28. 28. 6-Single stranded RNA viruses associated with the enzymereverse transcriptase Retroviruses. The viral genome is reverse transcribed into a complementary DNA strand using the enzyme reverse transcriptase.
  29. 29. Steps in virus replications 1- Adsorption (attachment). 2- Penetration. 3- uncoating. 4- Replication of the viral genome. 5- Transcription of the viral genome into m-RNA. 6- Translation of m-RNA into viral proteins. 7- protein synthesis, 8- Viral assembly.
  30. 30. Steps in virus replication 1-Adsorption (attachment ). Viruses must recognize and bind to specific cellular receptors on the surface of the infected cell via particular glycoproteins.
  31. 31. Steps in virus replication 2--Penetration. A- Enveloped viruses that has the ability to form syncytia ( multi-nucleated giant cell ) enter the cell through fusion of the viral envelope with cell plasma membrane( eg. Paramyo and herpes viruses ). 2- The remaining enveloped viruses enter the cell through endocytosis.
  32. 32. Entry of enveloped viruses, fusion of the viral envelope.
  33. 33. Steps in virus replication B- Unenveloped viruses enter the cell either by endocytosis ( endosome lyses as with adenoviruses) or by forming a pore in the membrane of the cell. The viral RNA is then released inside the cell (picornaviruses).
  34. 34. Endocytosis Endocytosis involves invagination of the cell membrane to form vesicles in the cell cytoplasm. Infected viruses are then engulfed inside these vesicles. Each vesicle fuses with a lysosome to form lysosomal vesicle. The viral envelope fuses with lysosomal membrane and the viral nucleocapsid is expelled into the cytoplasm.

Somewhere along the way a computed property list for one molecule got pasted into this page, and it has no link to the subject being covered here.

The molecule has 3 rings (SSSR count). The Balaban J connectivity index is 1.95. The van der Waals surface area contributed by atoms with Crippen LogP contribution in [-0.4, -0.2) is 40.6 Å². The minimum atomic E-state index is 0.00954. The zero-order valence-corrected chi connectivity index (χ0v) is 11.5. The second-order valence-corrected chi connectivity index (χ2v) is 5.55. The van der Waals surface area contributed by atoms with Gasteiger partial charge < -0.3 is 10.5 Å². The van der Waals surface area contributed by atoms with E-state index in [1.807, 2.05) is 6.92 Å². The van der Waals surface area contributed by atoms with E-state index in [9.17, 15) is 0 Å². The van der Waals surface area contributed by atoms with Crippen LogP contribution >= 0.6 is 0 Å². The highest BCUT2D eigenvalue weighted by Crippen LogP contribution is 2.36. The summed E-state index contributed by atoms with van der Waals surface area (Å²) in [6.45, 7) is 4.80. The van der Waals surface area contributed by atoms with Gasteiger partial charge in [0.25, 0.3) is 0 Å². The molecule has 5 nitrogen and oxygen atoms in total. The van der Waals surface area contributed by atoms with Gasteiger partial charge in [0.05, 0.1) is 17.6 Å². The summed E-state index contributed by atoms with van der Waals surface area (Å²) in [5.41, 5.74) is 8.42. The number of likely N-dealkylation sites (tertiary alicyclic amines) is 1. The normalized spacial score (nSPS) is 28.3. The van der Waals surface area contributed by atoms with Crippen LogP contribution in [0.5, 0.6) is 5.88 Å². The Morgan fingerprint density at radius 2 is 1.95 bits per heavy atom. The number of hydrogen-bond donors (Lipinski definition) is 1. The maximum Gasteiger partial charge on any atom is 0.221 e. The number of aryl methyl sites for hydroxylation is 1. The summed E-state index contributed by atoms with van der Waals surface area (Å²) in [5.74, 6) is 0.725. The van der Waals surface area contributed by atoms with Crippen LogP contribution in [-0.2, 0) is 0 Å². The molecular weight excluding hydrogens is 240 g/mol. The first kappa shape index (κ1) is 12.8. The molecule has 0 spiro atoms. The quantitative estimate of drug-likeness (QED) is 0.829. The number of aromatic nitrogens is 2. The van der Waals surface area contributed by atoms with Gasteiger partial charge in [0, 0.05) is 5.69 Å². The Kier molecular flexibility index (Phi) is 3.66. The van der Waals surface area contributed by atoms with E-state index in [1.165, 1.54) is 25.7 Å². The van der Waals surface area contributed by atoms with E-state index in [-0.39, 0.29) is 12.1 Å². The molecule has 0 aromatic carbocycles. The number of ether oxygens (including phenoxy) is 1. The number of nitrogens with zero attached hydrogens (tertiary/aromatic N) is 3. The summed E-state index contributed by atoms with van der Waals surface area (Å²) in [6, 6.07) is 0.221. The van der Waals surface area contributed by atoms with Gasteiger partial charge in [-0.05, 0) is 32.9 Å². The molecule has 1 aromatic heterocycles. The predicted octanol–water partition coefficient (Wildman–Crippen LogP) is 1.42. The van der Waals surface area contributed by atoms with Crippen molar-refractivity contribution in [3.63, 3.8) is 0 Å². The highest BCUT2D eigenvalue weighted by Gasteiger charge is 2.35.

35. 35. Endocytosis.
  36. 36. Steps in virus replication 3- Uncoating. Release of the viral genome from its protective capsid to enable the viral nucleic acid to replicate. 4- Transcription. Synthesis of m-RNA. 5-Translation. The viral genome is translated using cell ribosomes into structural and non-structural proteins.
  37. 37. Steps in viral replication 6- Replication of the viral nucleic acid. 7-Assembly. New virus genomes and proteins are assembled to form new virus particles. 8-Release. Enveloped viruses are released by budding from the infected cells. Unenveloped viruses are released by rupture of the infected cells.
  38. 38. Release of enveloped viruses by budding